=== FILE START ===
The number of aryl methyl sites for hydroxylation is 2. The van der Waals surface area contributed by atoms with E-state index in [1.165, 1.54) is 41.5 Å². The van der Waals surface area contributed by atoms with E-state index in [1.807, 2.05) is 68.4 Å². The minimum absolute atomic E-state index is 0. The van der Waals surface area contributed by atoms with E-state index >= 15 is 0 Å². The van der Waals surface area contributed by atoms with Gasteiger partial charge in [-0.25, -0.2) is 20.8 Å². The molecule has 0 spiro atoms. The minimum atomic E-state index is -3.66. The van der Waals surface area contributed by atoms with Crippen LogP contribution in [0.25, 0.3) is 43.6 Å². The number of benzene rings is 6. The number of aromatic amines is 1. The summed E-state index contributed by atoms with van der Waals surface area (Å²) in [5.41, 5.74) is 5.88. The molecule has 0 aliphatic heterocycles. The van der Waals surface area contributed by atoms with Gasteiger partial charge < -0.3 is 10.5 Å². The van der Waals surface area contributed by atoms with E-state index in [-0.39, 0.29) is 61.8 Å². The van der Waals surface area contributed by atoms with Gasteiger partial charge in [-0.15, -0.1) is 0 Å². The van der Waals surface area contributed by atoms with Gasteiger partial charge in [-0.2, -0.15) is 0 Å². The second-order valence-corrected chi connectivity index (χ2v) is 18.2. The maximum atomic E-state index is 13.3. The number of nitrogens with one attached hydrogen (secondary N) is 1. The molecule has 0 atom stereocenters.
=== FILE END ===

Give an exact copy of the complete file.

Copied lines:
The number of aryl methyl sites for hydroxylation is 2. The van der Waals surface area contributed by atoms with E-state index in [1.165, 1.54) is 41.5 Å². The van der Waals surface area contributed by atoms with E-state index in [1.807, 2.05) is 68.4 Å². The minimum absolute atomic E-state index is 0. The van der Waals surface area contributed by atoms with E-state index >= 15 is 0 Å². The van der Waals surface area contributed by atoms with Gasteiger partial charge in [-0.25, -0.2) is 20.8 Å². The molecule has 0 spiro atoms. The minimum atomic E-state index is -3.66. The van der Waals surface area contributed by atoms with Crippen LogP contribution in [0.25, 0.3) is 43.6 Å². The number of benzene rings is 6. The number of aromatic amines is 1. The summed E-state index contributed by atoms with van der Waals surface area (Å²) in [5.41, 5.74) is 5.88. The molecule has 0 aliphatic heterocycles. The van der Waals surface area contributed by atoms with Gasteiger partial charge < -0.3 is 10.5 Å². The van der Waals surface area contributed by atoms with E-state index in [-0.39, 0.29) is 61.8 Å². The van der Waals surface area contributed by atoms with Gasteiger partial charge in [-0.15, -0.1) is 0 Å². The van der Waals surface area contributed by atoms with Gasteiger partial charge in [-0.2, -0.15) is 0 Å². The second-order valence-corrected chi connectivity index (χ2v) is 18.2. The maximum atomic E-state index is 13.3. The number of nitrogens with one attached hydrogen (secondary N) is 1. The molecule has 0 atom stereocenters.